“As Jews who have come from Ukraine and Russia and still have loved ones in those lands, we share your despair,” said Rabbi Debra Rappaport as she prayed at the podium for Ukraine. “May God grant the Ukrainian people the continuing fortitude to resist and reverse this onslaught from Russia.”
The rally on the steps of Minnesota’s Capitol building, organized by the Ukrainian American Community Center, called for more U.S. military aid to Ukraine; heavier sanctions against Russia; Minnesota’s divestment from Russian companies; and for the U.S. and NATO to create a no-fly zone over Ukraine.
Luda Anastazievsky, chair of the Minnesota Ukrainian American Advocacy Committee, led the hundreds of people in attendance in chants of “defensive arms now,” “no-fly zone,” and “we stand with Ukraine.”
The rally was attended by local Minnesota leaders like Gov. Tim Walz and Mayor Jacob Frey, the Consul General of the Canadian consulate in Minneapolis, and representatives of Germany, Sweden, Romania, and others. Lithuanian, Polish, and Georgian flags decorated the crowd along Ukraine’s blue and yellow.
Ukrainian community leaders were blunt about the urgent need for more assistance. Russia has reportedly committed several war crimes since it invaded Ukraine on Feb. 24.
“Bombs, literally, bombs, are falling on my city, Mariupol,” Anastazievsky said. Mariupol is a major port city in southeastern Ukraine where Russia has violated a humanitarian ceasefire.
“Thousands of people have been killed or wounded,” Anastazievsky said. “Civilians trying to leave the city are being shot at despite the negotiated agreement to allow a [humanitarian] corridor out of the city. And I can’t get in touch with my friends and relatives there for the past seven days.”
Actions in support of Ukraine are already being taken at the state level. Gov. Tim Walz proclaimed that March 6 is “Ukraine Solidarity Day,” and has ordered state agencies to cancel all contracts with Russian companies and organizations.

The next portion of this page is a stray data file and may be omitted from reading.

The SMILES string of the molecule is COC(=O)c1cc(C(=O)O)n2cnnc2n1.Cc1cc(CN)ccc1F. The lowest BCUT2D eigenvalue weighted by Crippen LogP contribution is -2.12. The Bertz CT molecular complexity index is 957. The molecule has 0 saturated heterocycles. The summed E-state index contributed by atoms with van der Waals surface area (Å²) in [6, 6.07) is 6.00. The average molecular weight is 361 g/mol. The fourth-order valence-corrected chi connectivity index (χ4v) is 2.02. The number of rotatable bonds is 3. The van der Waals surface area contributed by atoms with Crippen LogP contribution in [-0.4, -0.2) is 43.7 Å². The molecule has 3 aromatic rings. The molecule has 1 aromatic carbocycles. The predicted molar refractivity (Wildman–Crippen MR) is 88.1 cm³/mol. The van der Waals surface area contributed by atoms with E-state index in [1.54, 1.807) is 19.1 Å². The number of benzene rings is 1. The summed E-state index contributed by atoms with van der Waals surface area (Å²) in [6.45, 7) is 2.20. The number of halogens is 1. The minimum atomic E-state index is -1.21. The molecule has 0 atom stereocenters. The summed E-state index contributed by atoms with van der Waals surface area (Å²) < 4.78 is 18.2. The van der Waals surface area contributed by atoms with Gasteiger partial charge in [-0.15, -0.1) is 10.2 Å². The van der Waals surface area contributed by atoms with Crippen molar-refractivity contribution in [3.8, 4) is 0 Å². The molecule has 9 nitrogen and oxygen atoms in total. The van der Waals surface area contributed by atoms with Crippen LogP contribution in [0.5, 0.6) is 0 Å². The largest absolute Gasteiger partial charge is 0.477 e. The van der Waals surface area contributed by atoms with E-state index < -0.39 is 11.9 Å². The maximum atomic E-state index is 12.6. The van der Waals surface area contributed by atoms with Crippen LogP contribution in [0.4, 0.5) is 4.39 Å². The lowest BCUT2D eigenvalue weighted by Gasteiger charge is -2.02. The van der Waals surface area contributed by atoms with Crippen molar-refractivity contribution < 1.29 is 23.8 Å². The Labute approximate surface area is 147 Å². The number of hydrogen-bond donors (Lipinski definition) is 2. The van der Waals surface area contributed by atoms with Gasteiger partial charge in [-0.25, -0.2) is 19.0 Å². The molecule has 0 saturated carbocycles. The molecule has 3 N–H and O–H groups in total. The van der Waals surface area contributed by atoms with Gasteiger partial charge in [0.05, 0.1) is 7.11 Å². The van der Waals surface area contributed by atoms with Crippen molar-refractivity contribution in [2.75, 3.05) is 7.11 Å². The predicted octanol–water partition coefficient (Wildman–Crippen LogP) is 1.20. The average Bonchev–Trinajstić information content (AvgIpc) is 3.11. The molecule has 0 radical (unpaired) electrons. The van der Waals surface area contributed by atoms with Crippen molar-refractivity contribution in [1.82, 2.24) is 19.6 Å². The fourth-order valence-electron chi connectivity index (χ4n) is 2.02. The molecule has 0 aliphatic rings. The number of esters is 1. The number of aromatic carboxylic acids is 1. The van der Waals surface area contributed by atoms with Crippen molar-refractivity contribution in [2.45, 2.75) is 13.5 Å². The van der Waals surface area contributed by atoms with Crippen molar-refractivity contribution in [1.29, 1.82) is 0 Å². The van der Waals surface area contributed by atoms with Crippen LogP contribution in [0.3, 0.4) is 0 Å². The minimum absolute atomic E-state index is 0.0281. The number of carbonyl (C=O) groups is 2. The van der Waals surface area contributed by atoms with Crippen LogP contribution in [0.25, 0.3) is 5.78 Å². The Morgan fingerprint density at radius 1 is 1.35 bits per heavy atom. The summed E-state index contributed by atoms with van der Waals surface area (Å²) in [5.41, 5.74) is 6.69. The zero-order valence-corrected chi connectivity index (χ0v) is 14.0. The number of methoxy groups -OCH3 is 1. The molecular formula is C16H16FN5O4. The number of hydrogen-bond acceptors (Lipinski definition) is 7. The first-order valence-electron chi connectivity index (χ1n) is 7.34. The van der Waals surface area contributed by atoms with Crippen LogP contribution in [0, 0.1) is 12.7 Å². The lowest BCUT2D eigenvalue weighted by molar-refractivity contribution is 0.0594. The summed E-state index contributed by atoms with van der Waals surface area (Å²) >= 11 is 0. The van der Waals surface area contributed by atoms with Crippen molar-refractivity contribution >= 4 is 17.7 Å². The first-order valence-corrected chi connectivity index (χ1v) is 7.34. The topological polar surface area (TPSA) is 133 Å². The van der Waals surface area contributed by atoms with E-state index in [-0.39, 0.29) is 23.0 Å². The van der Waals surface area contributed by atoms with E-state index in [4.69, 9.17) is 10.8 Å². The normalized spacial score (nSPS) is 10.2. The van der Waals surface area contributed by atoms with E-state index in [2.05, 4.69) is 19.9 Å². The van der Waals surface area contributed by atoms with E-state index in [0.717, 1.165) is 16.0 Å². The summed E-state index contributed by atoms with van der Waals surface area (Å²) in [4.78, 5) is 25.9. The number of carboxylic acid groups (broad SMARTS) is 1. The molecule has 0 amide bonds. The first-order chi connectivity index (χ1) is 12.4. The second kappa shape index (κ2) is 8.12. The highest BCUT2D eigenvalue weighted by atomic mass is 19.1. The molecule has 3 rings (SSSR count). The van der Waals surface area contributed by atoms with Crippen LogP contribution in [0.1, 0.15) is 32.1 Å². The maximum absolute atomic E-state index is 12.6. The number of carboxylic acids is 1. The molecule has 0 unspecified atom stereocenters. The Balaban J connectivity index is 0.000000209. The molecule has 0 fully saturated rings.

“Without Ukrainian Minnesotans there is no Minnesota and today, we are all Ukrainians,” Walz said. “The Ukrainians have shown us what courage looks like…what true freedom fighters look like. We need to stand with them.”
A bill to divest the state pension fund of all Russian investments was announced at the rally. The Jewish Community Relations Council of Minnesota and the Dakotas is helping to advocate for the bill at the state legislature.
“One thing we can do as Minnesotans is divestment. We’re talking about a no-fly zone — let’s have a no-buy zone for Russia,” said Steve Hunegs, executive director of the JCRC.
And Jacob Millner, director of the American Jewish Committee office in the Twin Cities, outlined the AJC’s global support of Ukraine.
“We support Ukraine’s candidacy to be a member of the European Union. We support the ICC criminal investigations into Russian war crimes. We support the toughest possible sanctions aimed to curb Russia’s malign behavior,” he said as the crowd cheered.
The Jewishness of Ukraine’s president, Volodymyr Zelenskyy, was also brought up with great pride by organizers, one of whom said, “the Jewish people have been courageous throughout history, and they know what is at stake. That’s why that courage flows through the blood of our president. We are so honored to have a president that we can be proud of, who didn’t run away when he was offered the opportunity.”
HIAS helped my mother’s family escape Ukraine in the early 1920s. HIAS is now helping all Ukrainians.